Released: 2004, Black Lodge / Sound Pollution
Reviewer: Anders Sandvall
This is the remastered, re-packaged and re-mixed version of Elvira Madigan’s album BLACK ARTS. Apparently the album now “sounds like it should.” The band further claims that we should “forget the past version, this is a reborn album for the 21st century”. The album was first released in 2000 but due to the lack of distribution the album was so hard to find that they had to give it another try.
Elvira Madigan is a one man project by a Swede named Marcus H. Madigan. Madigan plays all the instruments like guitar, bass, keyboards and he also takes care of the lead vocals. But he has also used something that I highly disrespect in the hard rock scene ... drum programming.
Madigan has written all the lyrics, music and arrangements. The bio I was sent says that he sings in Swedish, but since uses black metal vocals, I can’t really hear it. I don’t have anything against singing in your own language but by that you’re limiting the market drastically. If you really want to know what he sings about he has translated the lyrics into English in the booklet.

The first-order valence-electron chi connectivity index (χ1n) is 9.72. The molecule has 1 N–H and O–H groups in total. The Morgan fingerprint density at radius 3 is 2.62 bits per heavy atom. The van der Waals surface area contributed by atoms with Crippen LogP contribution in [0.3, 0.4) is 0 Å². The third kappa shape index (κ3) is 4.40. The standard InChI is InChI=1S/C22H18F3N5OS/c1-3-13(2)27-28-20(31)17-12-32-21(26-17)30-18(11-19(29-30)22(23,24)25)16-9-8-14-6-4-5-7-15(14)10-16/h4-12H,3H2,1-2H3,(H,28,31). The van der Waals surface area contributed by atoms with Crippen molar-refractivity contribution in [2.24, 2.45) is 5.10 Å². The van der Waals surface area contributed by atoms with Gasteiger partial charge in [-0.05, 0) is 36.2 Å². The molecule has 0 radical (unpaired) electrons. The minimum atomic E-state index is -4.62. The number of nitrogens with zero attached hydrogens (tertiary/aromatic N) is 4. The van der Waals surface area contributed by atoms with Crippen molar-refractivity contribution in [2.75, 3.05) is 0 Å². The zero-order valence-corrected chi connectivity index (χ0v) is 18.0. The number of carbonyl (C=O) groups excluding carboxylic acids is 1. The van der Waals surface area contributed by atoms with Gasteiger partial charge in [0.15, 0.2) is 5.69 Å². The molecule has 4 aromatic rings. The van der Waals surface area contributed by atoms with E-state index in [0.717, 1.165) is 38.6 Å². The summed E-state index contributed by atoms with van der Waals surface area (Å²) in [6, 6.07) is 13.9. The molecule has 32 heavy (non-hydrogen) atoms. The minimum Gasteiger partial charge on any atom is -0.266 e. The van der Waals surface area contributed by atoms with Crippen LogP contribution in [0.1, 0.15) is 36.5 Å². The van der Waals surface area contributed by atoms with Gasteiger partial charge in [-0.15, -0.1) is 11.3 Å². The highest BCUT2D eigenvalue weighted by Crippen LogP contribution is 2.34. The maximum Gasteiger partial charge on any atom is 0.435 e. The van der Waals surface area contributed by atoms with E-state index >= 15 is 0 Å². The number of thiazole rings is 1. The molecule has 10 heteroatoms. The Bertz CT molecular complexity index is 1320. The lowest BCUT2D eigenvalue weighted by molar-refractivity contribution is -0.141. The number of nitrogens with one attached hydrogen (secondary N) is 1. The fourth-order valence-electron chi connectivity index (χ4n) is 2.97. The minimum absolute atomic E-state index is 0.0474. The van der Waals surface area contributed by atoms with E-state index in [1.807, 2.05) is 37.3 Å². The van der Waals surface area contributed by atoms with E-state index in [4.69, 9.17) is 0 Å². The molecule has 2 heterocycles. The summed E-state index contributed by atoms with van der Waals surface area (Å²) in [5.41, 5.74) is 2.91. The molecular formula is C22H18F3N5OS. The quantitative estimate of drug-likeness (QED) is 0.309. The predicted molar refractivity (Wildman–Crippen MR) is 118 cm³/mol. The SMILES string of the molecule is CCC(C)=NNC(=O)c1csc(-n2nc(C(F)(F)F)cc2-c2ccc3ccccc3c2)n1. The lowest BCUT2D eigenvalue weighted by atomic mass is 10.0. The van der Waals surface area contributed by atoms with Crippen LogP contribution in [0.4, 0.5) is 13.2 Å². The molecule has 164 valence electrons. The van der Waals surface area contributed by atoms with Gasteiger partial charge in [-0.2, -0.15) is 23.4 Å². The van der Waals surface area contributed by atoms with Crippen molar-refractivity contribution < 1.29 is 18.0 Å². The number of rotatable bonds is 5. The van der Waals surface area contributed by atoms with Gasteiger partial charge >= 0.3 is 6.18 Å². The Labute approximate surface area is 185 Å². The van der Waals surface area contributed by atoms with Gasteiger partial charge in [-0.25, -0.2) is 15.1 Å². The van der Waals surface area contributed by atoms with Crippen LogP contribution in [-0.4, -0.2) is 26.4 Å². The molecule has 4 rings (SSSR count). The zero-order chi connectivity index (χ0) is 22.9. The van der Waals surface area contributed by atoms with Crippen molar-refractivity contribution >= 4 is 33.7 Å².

Madigan produced the album in his own studio from January through November 1999. The re-mixing was done in that same studio in 2003 and the mastering was done at Polar Studios. There’s nothing bad to say about the production and soundscape. The album sounds like what you would expect from this kind of music.
I would describe this as symphonic black metal with a lot of tempo changes through the songs. There are also influences from Swedish folk music and Madigan has used keyboards to make the music more symphonic. Madigan shifts between black metal vocals and ordinary vocals throughout the songs. Despite the shifting, he’s not a good singer. Luckily only half of the twelve songs are with vocals, the rest is instrumental.
I have to say that I could definitely live without this album in my CD rack. There are so many better bands in this genre. Most of the material feels and sounds dreadful. By using drum programming the rating drops even more. The only positive things about this album are the nice-looking cover, the production and that he protects the Swedish heritage by singing in his native language. I haven’t got any favorite tracks here. Put your money into something that’s good instead.